Introduction: What Is Premarital Sex
Premarital sex generally refers to sexual intercourse between two people who are not married to each other. In some cultures and religions, premarital intercourse is considered taboo, while in others it is more socially acceptable.
According to a widely cited paper, using the data from the National Survey of Family Growth, most American females have engaged in premarital sexual intercourse before the age of 25, rising from a percentage of 53 to 75, 83, and 87 for subsequent births dating back to 1939 to 1948, and 1949 to 1958, respectively, as well as births that occurred in 1959 to 1968, and 1969 to 1978.
There are a number of reasons why people choose to engage in premarital intimate behavior. For some, it may be a way to explore their sexuality before committing to one person for the rest of their lives. While for others, it may be simply a physical release with no emotional attachment. And still, for others, it may be a way to test out the physical compatibility of a potential partner before getting married.
With so many people pushing for abstinence-only education, you may consider playing with yourself as a reason to refrain from premarital sex. Nevertheless, there may also be a consideration of “is masturbation a sin?”
Hence, it’s important to know what premarital sex is and why it’s such a big deal.
The Benefits Of Abstaining From Premarital Sex
It is well known that premarital sex happens for the vast majority of Americans. However, abstinence from premarital intimacy has a number of advantages that can be appealing to modern couples.
There might be a useful reference for a healthy lifestyle, but premarital abstinence is one way to reap the benefits of healthy living.
Perhaps the most obvious benefit of it is that it can help you lower your risk of contracting sexually transmitted diseases (STDs). STDs can facilitate the development of a number of physical health problems, such as infertility, cancer, and organ damage. In some instances, STDs can be lethal.
Those who choose to abstain from premarital sex often do so for religious reasons. Others may do so because they want to wait for marriage. Whatever the reason, there can be emotional health benefits to abstaining from premarital sex.
Couples who abstain from it also tend to have less stress and anxiety in their relationship because they don’t have to worry about pregnancy or sexually transmitted diseases.
Finding The Right Partner
For many people who choose to abstain from premarital sex, finding the right partner is a top priority. It can be a benefit to waiting to have sex, as it allows you time to get to know someone before becoming physically intimate. Abstaining from sex can also help you avoid the potential emotional consequences of premature sexual activity.
If you’re waiting to have sex until you find the right partner, you may be less likely to settle for someone who isn’t truly compatible with you. Taking the time to get to know someone on a deeper level can help you determine if they’re someone you want to spend the rest of your life with a clean slate and free of sexual baggage from previous relationships.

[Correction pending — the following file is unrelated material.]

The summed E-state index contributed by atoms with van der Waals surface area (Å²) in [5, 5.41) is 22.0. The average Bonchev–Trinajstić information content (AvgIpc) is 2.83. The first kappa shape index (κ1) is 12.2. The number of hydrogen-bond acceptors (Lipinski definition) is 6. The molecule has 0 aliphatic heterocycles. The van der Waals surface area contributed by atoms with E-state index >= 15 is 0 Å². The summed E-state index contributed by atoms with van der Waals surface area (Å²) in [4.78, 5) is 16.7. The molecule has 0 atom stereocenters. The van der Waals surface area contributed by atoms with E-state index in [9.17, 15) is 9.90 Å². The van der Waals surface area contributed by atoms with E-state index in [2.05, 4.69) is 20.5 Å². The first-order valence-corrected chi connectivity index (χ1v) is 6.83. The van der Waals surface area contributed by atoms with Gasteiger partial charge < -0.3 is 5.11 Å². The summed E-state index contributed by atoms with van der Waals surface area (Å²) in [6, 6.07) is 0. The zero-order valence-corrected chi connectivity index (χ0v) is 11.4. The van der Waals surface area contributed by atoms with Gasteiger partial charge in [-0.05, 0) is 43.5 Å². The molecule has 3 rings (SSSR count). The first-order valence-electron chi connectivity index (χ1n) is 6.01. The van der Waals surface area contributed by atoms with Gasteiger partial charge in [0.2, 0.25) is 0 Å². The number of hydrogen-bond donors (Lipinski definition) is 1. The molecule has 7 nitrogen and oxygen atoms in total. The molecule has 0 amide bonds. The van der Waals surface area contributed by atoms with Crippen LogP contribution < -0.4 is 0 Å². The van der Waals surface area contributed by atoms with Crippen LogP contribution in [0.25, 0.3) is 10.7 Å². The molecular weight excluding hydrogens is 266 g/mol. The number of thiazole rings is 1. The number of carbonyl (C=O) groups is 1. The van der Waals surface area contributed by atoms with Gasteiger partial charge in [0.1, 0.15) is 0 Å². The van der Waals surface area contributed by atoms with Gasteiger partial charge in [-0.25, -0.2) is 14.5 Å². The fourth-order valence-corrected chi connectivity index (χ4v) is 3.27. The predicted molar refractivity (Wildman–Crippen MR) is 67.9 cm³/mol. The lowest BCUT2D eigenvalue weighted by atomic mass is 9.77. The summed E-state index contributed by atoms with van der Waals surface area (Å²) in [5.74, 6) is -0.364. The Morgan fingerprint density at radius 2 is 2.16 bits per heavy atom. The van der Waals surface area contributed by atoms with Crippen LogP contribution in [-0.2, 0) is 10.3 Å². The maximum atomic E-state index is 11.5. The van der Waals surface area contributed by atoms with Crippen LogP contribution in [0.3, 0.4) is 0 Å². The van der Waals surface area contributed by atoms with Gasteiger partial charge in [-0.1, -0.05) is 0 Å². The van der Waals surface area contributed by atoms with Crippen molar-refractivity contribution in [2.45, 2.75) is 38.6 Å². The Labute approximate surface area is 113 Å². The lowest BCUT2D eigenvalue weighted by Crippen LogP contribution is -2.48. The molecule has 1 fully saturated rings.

Avoiding Unwanted Pregnancy
An unwanted pregnancy can lead to a host of problems, both for the mother and the child. It can put a strain on finances, cause emotional distress, and even lead to health complications.
The Centers for Disease Control and Prevention (CDC) indicated that in 2019 there were a total of 625,346 abortions reported. Squandered pregnancies have gone up as population size has elevated. So, it is extremely important to be proactive about avoiding pregnancy by using birth control pills or condoms if you are sexually active. But, refraining from sex before marriage is a surefire way to prevent an unplanned pregnancy.
If you refrain from having sex before marriage, you can be confident that you are making the best decision for yourself. You may forget about the problems caused by having sexual relations. You can focus your attention on your long-term goals.
How To Talk About Abstinence With Your Partner
If you have an intimate partner and you’re considering becoming abstinent, it can be a difficult challenge to discuss this issue with your partner. So, it’s important to have an honest conversation about it. Here are a few tips for how to talk to your partner about being abstinent:
- Talk about why you’re interested in being abstinent. Is it for religious or personal reasons? Be honest and clear with your partner about why you want to abstain from sex. Listen to your partner’s concerns and questions.
- Discuss what “abstinence” means to each of you. For some people, it may mean no sexual activity at all, while for others, it may mean avoiding penetration or vaginal intercourse. Make sure you’re on the same page about what abstinence means for both of you.
- Talk about any concerns or fears you have about being abstinent. It is normal to feel nervous or scared talking about such a personal topic, but try to be as open as possible. If you don’t feel comfortable with a certain question, answer it in a way that feels more natural to you.
If you are both on the same page, it can make the experience much more enjoyable. But if not, remember to be respectful and understanding of each other’s needs and boundaries.
There’s an undeniably extensive list of benefits to not making any intimate connections with your partner before marriage. It includes finding the ideal mate, avoiding unwanted pregnancy, having full certainty, and having mental and physical well-being.
It is quite possible that many things will tempt you to engage in premarital sex. Which is why, it is critical to focus on nurturing yourself by participating in activities that will help you achieve your life goals.
When you successfully manage to refrain yourself from having premarital sex, you will come to realize that avoiding all the temptations is well worth it.